State Sen. Sylvia Allen saved her seat during Tuesday’s primary election against challenger and former Rep. Bill Konopnicki despite losing the race in Gila County.
District 5 voters kept Allen by about a 1,800-vote margin — about 55 percent of the vote — although she lost Gila County by 52 votes.
Now, the Snowflake resident must face Payson Democrat Elaine Bohlmeyer in the general election. Significant ideological differences already separate the two women in hot-button issues like immigration reform and health care.
In Tuesday’s election Konopnicki won vast swaths of southern Gila County and spots up north including Pine, Strawberry, Gisela and Tonto Basin. Allen won Payson, Star Valley, Whispering Pines, Young and San Carlos.
Konopnicki actually won more counties than Allen by taking Gila, Graham and Greenlee. Coconino County voters ended up tied, but Allen won Apache and Navajo counties.
“I was so nervous yesterday. I’m glad it’s over,” said Allen on Wednesday morning. “I’m just going to work hard again and be sure that I can win against the Democratic candidate.”
Konopnicki did not respond to a request for comment.
Bohlmeyer said Allen’s victory now affords voters a clear choice in the election since the two women take such different stances. Allen, Bohlmeyer said, has the support of the “real conservative, right-wing Republicans.” Bohlmeyer said she will try to swing independents and moderate Republicans who may have voted for Konopnicki.
As for the primary, Allen said, “I’m glad the voters came through for me.”
Konopnicki “ran such a nasty, mean-spirited campaign,” Allen added. “Those are very hard to fight — especially since he had three times the money I had.”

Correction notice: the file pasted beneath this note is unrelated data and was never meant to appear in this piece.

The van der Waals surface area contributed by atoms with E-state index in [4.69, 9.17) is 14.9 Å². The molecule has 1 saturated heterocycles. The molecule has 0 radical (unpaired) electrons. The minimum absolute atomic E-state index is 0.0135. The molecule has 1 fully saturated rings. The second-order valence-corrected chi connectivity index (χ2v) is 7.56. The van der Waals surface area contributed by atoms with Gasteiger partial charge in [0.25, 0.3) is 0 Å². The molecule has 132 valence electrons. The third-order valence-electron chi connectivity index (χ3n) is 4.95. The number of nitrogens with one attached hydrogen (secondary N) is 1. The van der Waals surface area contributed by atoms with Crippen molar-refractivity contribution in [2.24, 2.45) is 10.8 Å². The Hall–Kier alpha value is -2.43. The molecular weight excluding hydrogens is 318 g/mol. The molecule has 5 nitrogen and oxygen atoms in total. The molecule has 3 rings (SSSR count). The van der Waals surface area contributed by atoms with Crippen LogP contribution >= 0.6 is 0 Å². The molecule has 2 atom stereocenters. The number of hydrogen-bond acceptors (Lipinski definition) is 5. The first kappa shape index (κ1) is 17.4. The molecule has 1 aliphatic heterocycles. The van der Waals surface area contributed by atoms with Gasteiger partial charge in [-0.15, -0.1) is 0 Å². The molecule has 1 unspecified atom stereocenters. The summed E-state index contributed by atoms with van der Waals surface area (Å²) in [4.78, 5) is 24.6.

In Gila County, 29 percent of voters turned out for the primary, compared to 25 percent statewide.
Now, just about two months remain before November’s general election.
Allen will vie for her second term against Bohlmeyer, a Payson Democrat running for her first elected seat.
Where they stand
The two differ on most issues from immigration to health care, although both support harnessing the area’s natural resources.
Allen, for example, voted for the immigration bill that supporters hoped would temper the influx of illegal immigrants. She says that the state must close the border.
Bohlmeyer considers the bill a futile attempt at controlling the problem because it doesn’t address the drug cartels or a porous border. “We should be arresting people that are engaging in human trafficking,” said Bohlmeyer, adding that she would push the federal government to pass immigration reform because she doesn’t believe controlling the border is the state’s responsibility.
As for education, Bohlmeyer wants to increase funding and reinstate all-day kindergarten while Allen promotes local control and said that increasing funding wasn’t possible during the recession.
Both women said they wanted to revamp the state’s tax structure, which critics say leans too heavily on unreliable sales taxes.
Bohlmeyer said she wants to erase loopholes and remove tax breaks for people making over $150,000. “The middle class has been taxed to the point where we’re subsidizing some of the wealthy people as well as subsidizing low-income people.”
Allen opposes closing tax loopholes, which would effectively make people pay more taxes, and said the state needs to be more business friendly. She vowed to simplify the tax structure without overtaxing.
Bohlmeyer said she opposes tax breaks for corporations, instead favoring incentives for individuals wanting to start small businesses. However, she favors offering tax breaks to certain industries like wind and solar energy to attract new business.
As for health care, Bohlmeyer supports the recently passed federal legislation and opposed “wasting” money on lawsuits.
Allen has called the reform “devastating,” instead advocating for more competition among health insurance companies.
Both women spoke about the need for solving the state deficit. Allen promotes privatizing some areas of government, like the state parks and decreasing costs for expensive programs like health care.
Bohlmeyer said by closing tax loopholes, eliminating select tax breaks and going after what she said was $400 million in back taxes owed, the state could begin to climb out of debt.